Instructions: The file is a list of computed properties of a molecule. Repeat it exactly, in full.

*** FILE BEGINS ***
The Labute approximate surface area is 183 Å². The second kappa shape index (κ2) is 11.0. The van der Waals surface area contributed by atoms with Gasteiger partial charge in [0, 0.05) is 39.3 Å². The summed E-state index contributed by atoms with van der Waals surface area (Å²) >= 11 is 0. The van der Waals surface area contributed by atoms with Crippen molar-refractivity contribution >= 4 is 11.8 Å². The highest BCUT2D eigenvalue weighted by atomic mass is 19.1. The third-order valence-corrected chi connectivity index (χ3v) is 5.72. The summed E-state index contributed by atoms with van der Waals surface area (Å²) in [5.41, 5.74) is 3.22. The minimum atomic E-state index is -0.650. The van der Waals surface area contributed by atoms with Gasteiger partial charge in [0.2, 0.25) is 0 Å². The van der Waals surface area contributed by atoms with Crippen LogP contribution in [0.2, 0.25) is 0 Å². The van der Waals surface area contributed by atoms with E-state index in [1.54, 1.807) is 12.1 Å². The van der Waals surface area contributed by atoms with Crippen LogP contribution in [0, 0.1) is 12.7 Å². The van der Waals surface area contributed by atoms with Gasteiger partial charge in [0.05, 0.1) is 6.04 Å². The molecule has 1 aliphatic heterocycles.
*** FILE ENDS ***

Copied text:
The Labute approximate surface area is 183 Å². The second kappa shape index (κ2) is 11.0. The van der Waals surface area contributed by atoms with Gasteiger partial charge in [0, 0.05) is 39.3 Å². The summed E-state index contributed by atoms with van der Waals surface area (Å²) >= 11 is 0. The van der Waals surface area contributed by atoms with Crippen molar-refractivity contribution >= 4 is 11.8 Å². The highest BCUT2D eigenvalue weighted by atomic mass is 19.1. The third-order valence-corrected chi connectivity index (χ3v) is 5.72. The summed E-state index contributed by atoms with van der Waals surface area (Å²) in [5.41, 5.74) is 3.22. The minimum atomic E-state index is -0.650. The van der Waals surface area contributed by atoms with Gasteiger partial charge in [0.2, 0.25) is 0 Å². The van der Waals surface area contributed by atoms with Crippen LogP contribution in [0.2, 0.25) is 0 Å². The van der Waals surface area contributed by atoms with E-state index in [1.54, 1.807) is 12.1 Å². The van der Waals surface area contributed by atoms with Crippen LogP contribution in [0, 0.1) is 12.7 Å². The van der Waals surface area contributed by atoms with Gasteiger partial charge in [0.05, 0.1) is 6.04 Å². The molecule has 1 aliphatic heterocycles.